Good. You’ve worked up a solid board résumé, gotten your boss’s blessing, and found a mentor (or two, or three) to point you on the boardroom path. And if your mentor is of any value, she’s offered a bit of wisdom that’s vital in taking your journey any further—network, network, network.
Although board member searches have become (a little) more professionalized with time, the best advice for board wannabes is still to tap into, make good use of, and expand your personal network connections. You’ve doubtless seen the statistic that some 70 percent of jobs are filled not through formal routes (such as help-wanted ads or employment agencies) but through personal contacts and networking. Board of director searches push this “who knows who” approach even further. PwC research finds that 87 percent of U.S. corporate board seats are filled through personal networking.1
However, all networking is not the same. A board-specific effort demands targeted contacts, tactics, and messages. As with everything involved in a serious board search campaign, you’ll need to invest some time and effort. Begin with these steps.
Catalog the folks in your current networks, either by browsing through your email directory, Outlook files, business cards, or even sitting down with a legal pad and scribbling up a “who do I know” list. Now that you have your names, ask yourself how much you really know about them. Member of a board themselves (and if so, who else is on the board with them)? What companies are they with? Involved in the venture capital or private equity world? Recently left or retired from what firm?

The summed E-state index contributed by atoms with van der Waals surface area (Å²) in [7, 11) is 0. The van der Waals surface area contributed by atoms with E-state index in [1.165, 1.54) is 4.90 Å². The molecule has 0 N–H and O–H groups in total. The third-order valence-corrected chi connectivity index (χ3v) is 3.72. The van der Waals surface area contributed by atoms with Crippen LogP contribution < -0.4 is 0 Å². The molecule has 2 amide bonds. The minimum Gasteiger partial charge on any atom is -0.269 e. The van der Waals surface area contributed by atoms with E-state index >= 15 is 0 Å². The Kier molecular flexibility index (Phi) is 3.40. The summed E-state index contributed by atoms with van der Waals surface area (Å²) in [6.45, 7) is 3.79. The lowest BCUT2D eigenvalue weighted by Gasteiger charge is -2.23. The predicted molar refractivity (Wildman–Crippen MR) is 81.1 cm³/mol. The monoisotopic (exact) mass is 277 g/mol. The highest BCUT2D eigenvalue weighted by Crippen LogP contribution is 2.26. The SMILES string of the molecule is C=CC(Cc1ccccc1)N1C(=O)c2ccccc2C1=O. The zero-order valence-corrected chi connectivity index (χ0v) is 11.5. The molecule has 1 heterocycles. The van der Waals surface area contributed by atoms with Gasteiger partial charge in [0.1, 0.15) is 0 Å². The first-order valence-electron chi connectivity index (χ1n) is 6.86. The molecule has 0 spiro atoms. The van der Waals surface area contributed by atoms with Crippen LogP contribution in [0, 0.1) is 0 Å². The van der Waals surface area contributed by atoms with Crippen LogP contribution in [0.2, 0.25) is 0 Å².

What to do with this shopping list? Start with online sleuthing resources. Google, LinkedIn, and Twitter are great networking resources. I’ll look at how you should tap these social media to advance your board ambitions later, but at this stage they offer valuable tools in researching your networks. For more detailed info, the various online business bio listings (Wikipedia, of course, but also Bloomberg Business Week, Crunchbase, etc.) are a rich store of data on connections, board affiliations, group memberships, colleges, and past employment.
Don’t forget to Google up news items as well. (Did you know, for instance, that the business speech your boss delivered awhile back was to a group with terrific board connections?) Online discussion boards, blogs, and the other Internet watering holes of your target sector also offer lots of dish on who’s hot, who’s not, and who’s leaving and joining companies and boards.
- Now, put these online digging tools to work on the top names in the network list you assembled in item 1. Who is worth a deep dive (researching everyone would be a full-time job—and make you a bit of a stalker, for that matter). Did you know that a certain contact was with this or that prospect company a few years back? Not only does contact X serve on the board of company Y, but Z is also on the board, and he’s a partner with a venture firm whose attention you’d love to gain for board opportunities. People may complain about “clubby” boardrooms, but that clubbiness can work to your advantage.
- Don’t forget the value of nonprofit and charitable boards in your network research. Major foundations, noted causes, and local affiliates of national groups tend to build all-star boards. That name on your contact list may not have strong business or corporate boardroom connections, but she’s on the board of the regional chapter of the National Association for Doing Good Deeds with someone else you’d love to meet as a board mentor. How could you leverage that connection?